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Acquirer’s Epiphany Leads To Petroleum Accounts

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MOUNT SNOW, Vt. -- After a frustrating year of knocking on doors, Sandra Young still couldn’t persuade merchants to sign up for transaction services.

Then, in her time of despair, she had what she calls an “aha moment.” She decided to dedicate herself to a chore not many independent sales organizations or sales agent relish – convincing gas station owners and managers to accept card payments at the pump.

“This is my new task,” she vowed nearly a decade ago.

With that vision and lots of persistence, Young began making daily visits to a certain gas station until the manager finally handed her off to the owner. Then, she called on the owner until he finally relented and signed a contract.

And that was just the beginning. Today, as owner of Boston-based Petroleum Processing Solutions, Young’s helping other acquirers sign up gas stations. It’s a tale she shared at the recent Northeast Acquirers Association annual conference.

The way she sees it, the bad news is gas stations are a complicated sale that requires a long sales cycle and technical expertise.

However, that’s also the good news because it eliminates competitors. The complicated sales process discourages most agents from trying, the long sales cycle convinces the few who try it to give up before they succeed and the technical expertise that’s required narrows the field of competition even more.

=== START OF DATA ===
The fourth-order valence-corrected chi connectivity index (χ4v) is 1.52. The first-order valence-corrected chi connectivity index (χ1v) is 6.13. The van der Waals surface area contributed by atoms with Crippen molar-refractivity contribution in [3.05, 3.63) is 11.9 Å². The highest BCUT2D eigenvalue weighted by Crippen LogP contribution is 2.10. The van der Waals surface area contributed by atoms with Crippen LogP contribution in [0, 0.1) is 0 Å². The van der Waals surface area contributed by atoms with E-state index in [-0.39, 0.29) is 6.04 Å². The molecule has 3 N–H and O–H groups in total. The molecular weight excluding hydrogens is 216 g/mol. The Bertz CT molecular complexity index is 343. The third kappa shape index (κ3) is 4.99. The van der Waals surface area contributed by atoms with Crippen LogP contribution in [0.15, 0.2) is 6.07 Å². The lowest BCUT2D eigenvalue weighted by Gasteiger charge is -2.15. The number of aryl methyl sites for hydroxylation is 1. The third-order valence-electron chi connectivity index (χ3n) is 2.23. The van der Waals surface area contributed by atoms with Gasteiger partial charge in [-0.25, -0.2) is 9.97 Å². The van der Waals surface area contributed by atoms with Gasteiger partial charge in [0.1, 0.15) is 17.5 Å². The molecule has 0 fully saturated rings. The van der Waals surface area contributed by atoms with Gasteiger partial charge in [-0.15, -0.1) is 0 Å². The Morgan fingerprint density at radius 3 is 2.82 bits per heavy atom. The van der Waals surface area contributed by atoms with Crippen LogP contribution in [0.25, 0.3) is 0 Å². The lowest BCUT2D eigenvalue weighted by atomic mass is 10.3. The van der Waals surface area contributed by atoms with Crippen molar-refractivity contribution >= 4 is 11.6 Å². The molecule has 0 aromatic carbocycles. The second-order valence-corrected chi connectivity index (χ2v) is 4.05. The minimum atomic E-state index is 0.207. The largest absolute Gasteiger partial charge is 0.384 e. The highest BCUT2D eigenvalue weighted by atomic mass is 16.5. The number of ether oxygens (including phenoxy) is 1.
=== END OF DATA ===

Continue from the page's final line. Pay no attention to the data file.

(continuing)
Once an agent lands a gas station as a merchant account, the station’s really unlikely to change processors because so few agents have what it takes to poach in the segment, Young says.

With the high price of gasoline, the transaction volume’s healthy, and it stays big even in economic downtimes because most consumers have to buy gasoline to drive to work, she notes.

To face down the technical challenges of the sale, Young looks to none other than Albert Einstein, citing a quotation from the master of time and space.

“I don’t need to know everything, I just need to know where to find it, when I need it,” Einstein once said.

ISOs and agents should concentrate on what Young calls “unbranded independent stations.” Big names, such as Shell, Mobile and Citgo, aren’t listening to small players.

“Don’t waste your time,” she warns

Still, the small stations make a good addition to any merchant portfolio, Young maintains.

To get that business, ISOs and agents should learn the language of the petroleum industry, know the technicalities well enough to present themselves as petroleum specialists, exercise persistence and earn success, she says.

 

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This issue contains the biggest-ever edition of the annual Fact Book. We hope you find it useful. We also check in with Steve Eazell, outgoing president of the Western States Acquirers Association, and Dan Geraty, CEO of Clearent. We even attempt to satisfy our curiousity about when mobile payments will take hold with consumers and why the U.S. seems to resist chip-and-pin.
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